THERE is little doubt over the big talking point in sport over the past week – the run out that never was in the Second Test between England and India at Trent Bridge, which raised all manner of issues.
It all centred on the decision by Indian captain MS Dhoni to allow Ian Bell to continue his innings, despite being run out when he carelessly left his crease in the erroneous belief that Eoin Morgan had hit the ball for four.
The party-line being pedalled is that Dhoni’s decision will go down in history alongside other acts of sportsmanship over the years.
One of those cited was Jack Nicklaus conceding a putt to Tony Jacklin in the final match of the 1969 Ryder Cup, so that the contest would be tied.
It meant the United States retained the trophy, though the story not often related afterwards is that some of Nicklaus’ colleagues were non-plussed by his generosity and were fuming, wanting the outright win.
Honesty is not often a quality that you closely associate with soccer. In fact, the law of the jungle tends to apply and players try to get away with as much as they can.
However, two shining examples of honesty spring to mind – first, Paolo Di Canio passing up an opportunity to score for West Ham when Everton goalkeeper Paul Gerrard was lying injured; and then Liverpool striker Robbie Fowler claiming he had not been fouled by David Seaman after being awarded a penalty in a Premier League match at Highbury in 1997.
The referee insisted the spot-kick had to be taken, so Fowler hit a weak shot straight at Seaman.
Yet Jason McAteer had no such reservations about the award and thumped home the rebound.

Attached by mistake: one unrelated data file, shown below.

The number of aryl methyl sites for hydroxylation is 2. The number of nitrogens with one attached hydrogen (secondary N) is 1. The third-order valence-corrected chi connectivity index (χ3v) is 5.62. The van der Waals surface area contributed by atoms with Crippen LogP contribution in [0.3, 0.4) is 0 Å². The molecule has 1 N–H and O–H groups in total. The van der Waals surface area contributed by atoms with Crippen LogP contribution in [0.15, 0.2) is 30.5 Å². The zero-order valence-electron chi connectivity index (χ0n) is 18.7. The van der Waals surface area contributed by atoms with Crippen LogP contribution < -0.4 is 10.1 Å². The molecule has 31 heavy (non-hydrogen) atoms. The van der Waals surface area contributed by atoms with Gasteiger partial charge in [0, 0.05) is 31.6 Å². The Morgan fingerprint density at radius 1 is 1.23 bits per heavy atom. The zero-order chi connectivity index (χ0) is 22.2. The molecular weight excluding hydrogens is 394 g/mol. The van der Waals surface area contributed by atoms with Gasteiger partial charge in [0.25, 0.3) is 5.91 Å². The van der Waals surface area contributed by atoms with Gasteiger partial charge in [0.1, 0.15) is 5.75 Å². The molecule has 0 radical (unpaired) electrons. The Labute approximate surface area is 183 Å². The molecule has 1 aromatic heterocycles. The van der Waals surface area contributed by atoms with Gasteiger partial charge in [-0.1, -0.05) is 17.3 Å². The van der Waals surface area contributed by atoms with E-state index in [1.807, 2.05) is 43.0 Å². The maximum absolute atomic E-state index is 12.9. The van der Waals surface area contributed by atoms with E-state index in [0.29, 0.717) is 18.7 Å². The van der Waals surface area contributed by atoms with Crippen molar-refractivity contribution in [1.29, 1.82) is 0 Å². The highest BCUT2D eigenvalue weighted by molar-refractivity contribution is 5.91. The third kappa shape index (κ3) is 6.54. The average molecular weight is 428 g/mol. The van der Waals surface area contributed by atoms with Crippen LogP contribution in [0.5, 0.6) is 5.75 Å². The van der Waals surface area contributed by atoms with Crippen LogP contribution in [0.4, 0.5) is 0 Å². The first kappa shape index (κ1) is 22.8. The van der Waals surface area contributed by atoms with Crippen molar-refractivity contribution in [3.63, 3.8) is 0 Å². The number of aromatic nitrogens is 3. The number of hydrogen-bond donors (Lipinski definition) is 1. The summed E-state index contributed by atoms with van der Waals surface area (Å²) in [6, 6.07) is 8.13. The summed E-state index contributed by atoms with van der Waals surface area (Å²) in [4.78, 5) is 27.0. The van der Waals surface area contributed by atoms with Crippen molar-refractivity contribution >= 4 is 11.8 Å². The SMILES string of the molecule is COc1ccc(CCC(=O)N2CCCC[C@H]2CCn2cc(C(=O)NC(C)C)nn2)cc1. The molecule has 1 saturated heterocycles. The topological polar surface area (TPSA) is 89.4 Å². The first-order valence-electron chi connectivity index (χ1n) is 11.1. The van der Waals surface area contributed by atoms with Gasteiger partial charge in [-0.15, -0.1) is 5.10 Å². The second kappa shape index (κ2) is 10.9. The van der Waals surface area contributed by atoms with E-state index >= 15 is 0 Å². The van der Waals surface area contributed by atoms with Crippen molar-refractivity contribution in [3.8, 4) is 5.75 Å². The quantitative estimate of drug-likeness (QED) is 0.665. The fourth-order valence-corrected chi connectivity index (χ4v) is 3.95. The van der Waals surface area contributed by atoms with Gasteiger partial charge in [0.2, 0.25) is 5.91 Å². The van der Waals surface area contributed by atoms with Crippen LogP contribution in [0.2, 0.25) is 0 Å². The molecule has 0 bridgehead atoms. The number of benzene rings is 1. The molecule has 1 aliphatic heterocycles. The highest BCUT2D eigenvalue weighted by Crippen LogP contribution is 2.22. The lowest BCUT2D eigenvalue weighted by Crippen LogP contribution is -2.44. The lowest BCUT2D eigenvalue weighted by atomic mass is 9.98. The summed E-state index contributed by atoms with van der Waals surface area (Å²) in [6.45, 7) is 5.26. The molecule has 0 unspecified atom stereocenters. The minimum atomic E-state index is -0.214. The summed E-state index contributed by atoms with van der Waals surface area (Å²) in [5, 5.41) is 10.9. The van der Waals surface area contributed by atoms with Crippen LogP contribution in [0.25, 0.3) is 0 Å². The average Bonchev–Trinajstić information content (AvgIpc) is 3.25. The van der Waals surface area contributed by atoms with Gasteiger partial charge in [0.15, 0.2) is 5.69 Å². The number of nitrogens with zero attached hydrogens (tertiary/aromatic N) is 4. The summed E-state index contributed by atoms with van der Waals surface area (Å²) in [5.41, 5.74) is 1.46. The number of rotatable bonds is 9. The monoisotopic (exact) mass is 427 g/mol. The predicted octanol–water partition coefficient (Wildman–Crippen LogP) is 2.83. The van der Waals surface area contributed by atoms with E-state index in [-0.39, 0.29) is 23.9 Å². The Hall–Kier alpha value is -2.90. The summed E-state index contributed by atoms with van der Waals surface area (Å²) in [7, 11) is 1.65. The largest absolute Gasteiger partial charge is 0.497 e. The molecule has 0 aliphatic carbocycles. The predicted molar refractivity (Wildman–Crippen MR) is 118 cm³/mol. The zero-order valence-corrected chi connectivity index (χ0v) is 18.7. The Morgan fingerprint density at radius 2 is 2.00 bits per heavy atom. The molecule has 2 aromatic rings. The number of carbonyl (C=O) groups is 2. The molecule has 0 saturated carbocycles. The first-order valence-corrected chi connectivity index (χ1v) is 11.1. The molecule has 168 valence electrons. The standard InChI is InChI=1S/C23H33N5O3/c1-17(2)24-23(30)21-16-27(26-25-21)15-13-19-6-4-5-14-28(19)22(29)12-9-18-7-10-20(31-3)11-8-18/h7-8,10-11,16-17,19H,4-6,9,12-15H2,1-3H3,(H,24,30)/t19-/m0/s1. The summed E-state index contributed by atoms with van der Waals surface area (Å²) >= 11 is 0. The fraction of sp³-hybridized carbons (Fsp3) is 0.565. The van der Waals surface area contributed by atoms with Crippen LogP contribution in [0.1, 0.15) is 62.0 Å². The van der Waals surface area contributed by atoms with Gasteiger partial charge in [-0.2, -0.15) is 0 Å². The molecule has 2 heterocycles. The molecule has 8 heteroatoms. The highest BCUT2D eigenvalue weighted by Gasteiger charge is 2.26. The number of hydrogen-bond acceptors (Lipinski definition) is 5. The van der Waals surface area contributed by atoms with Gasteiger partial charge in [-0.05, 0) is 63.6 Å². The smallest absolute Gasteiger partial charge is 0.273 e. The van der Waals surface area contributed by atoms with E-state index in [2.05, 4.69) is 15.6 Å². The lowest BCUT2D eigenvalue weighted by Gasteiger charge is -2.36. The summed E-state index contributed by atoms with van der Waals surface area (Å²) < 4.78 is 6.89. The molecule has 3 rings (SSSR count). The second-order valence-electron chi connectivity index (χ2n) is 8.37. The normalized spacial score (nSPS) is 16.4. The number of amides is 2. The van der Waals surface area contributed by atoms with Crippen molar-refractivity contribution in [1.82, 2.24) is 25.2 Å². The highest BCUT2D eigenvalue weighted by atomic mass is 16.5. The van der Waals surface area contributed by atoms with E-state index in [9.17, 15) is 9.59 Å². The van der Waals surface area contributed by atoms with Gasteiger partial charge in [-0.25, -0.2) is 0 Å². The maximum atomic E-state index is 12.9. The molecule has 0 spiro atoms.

Fowler later received a FIFA commendation for his actions.
On balance, it was right that Bell was allowed to continue, but we can do without all this sanctimonious guff from the International Cricket Council about the decision being in the spirit of the game.
It was lucky that the incident happened on the last ball before tea, allowing a 20-minute ‘cooling-off’ period for reflection, which would not have been the case had the Bell ‘run-out’ happened before any allotted break in play.
And what is the spirit of cricket when it’s at home? Players are known to stay at the crease even when they know full well they have nicked the ball.
During the discussions which followed the Bell incident, Sky commentator Mike Atherton was spot on when he alluded to the dismissal of Harbajhan Singh earlier in the match.
A lot of the England players must have realised that Singh had edged the ball on to his pad before he was wrongly given out lbw.
Would it have even have entered their heads to tell the umpire he had got it wrong?
Not a chance, though you could say that it was India’s own silly fault that the wrong was not rectified as they had decided before the series not to refer lbw decisions.
One thing is for sure, it was very bad PR to leave the Nottingham crowd in the dark over Bell’s reprieve until the players returned after tea.
Had they been informed during the interval, they would not have booed the Indians as they came back out and TV commentators would not have been misled either.
As the Indians emerged from the pavilion, a camera pointing at the England balcony showed Strauss and co. clapping. The commentator assumed this was sarcastic applause but they were actually saluting Dhoni’s gesture.
Either way, it made for gripping, compulsive television, but it should always be remembered that cricketers are awarded caps for Test appearances, not haloes.